Would you have to send patients elsewhere? If so, where would they go? 

“We always are looking to redistribute to stay within capacity. And when we were disproportionately affected, and other hospitals weren't quite as heavily affected, that was certainly easier to achieve. 

We are finding it increasingly difficult to find non-impacted hospitals. ... There's [sic] 10,000 different pandemics burning across 10,000 counties in the United States. ... We all need to recognize that we all play a role, and that physical distancing, wearing your masks, washing your hands is part of a community sense of responsibility. 

We understand that you can't just shut the economy down forever because that will kill people too. And I don't envy leadership in trying to balance these forces. But when the health care system becomes overwhelmed, that's when really society runs into serious problems. ... Our doctors, and nurses, and respiratory therapists, and phlebotomists are coming to work every day going into the danger zone. We need the public to work with us to control the rate at which patients are coming to the hospital.”

Who’s most affected by COVID-19 in your hospital? Reports show that younger people are increasingly being hospitalized.

“We’re not seeing that. I've heard that repeatedly. We have not seen that. … We’ve had several 90 year olds quite recently. But we've all along had the 20, 30, and 40 year olds. So I don't think we've seen a shift in age here at this hospital.”

Are you seeing unhoused people contracting COVID-19? 

“We have more homeless patients than any other hospital in the county. We’re two miles from Skid Row. … Many of us have been surprised to not have been hit very heavily by the homeless population. … We certainly do see homeless patients, but not disproportionate to what we were seeing before COVID hit. I think homeless people have been … I can only imagine very responsibly socially distancing.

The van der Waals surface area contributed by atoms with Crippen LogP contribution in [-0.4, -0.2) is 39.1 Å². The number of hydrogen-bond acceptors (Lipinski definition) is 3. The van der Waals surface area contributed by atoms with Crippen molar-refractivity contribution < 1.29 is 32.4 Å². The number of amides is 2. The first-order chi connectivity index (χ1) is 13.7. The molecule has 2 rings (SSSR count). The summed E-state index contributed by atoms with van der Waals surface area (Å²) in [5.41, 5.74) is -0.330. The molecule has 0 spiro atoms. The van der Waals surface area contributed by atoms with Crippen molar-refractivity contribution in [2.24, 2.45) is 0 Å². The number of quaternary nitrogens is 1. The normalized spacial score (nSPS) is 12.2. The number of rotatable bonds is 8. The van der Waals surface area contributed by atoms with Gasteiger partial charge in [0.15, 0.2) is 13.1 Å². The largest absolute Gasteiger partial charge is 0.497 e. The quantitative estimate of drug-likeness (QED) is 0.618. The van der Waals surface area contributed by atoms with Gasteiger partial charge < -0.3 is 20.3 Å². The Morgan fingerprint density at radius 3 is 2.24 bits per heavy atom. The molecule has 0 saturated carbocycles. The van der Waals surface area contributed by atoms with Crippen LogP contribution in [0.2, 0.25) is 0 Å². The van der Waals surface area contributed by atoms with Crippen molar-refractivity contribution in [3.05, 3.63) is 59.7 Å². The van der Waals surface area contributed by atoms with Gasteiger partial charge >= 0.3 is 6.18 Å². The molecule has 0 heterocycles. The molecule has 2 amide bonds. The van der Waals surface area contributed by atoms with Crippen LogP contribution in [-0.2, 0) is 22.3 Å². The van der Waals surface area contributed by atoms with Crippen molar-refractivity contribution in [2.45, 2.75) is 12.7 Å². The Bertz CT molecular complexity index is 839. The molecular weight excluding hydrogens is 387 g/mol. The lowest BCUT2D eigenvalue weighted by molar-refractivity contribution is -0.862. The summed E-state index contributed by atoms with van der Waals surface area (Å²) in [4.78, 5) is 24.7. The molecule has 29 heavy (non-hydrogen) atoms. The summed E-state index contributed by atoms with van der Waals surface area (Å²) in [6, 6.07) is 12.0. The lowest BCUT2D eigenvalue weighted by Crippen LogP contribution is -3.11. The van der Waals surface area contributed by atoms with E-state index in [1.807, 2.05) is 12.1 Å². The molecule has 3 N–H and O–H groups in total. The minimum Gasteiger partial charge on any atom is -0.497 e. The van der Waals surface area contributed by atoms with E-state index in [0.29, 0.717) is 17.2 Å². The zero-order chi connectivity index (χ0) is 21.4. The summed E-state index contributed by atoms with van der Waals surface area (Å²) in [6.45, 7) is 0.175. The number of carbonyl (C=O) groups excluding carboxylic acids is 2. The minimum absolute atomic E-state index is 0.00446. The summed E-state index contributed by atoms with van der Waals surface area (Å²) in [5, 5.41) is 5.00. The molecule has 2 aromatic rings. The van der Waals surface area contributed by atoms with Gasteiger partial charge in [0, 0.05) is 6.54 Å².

More what we see are problems of spread within families that are living in crowded environments, where it's difficult to self isolate at home.

… We do have to be sensitive and respectful to the fact that there is economic damage that this virus causes. And people can die from the virus, but they can also starve to death, and people have to make a living. And that's that balance that's very hard to strike. But I think [it] becomes imbalanced when we allow the cases to progress at a rate that the health system simply can't handle anymore.”

What’s the morale among your staff? 

“We have a very mission-driven and resilient staff. … You come to work knowing why you're here. … Our staff have rallied. Our staff are banding together. They're doing what they need to do. 

But this is both a sprint and a marathon. And there is a point at which people start to become exhausted emotionally and physically. We're holding up, we're holding on, but we really do need the public to understand what our staff go through. Because we're all in this together.”

Does your staff have enough PPE? 

“We have had no problems with PPE. The department has done a magnificent job of sourcing PPE. We've had no shortage of PPE. So that has not been an issue.”

… What you want is to bring good from the bad. The reality is society has been through much worse than this. We've been through World Wars. We went through the 1918-1919 flu pandemic that infected several

billion people and killed 50 million people. And they didn't know what an ICU was. This is not as bad as that. 

We need to remember to stick together. If we stick together, we will get through this. … Part of sticking together is be respectful of the people we live with in our community.”

— Written by Amy Ta, produced by Brian Hardzinski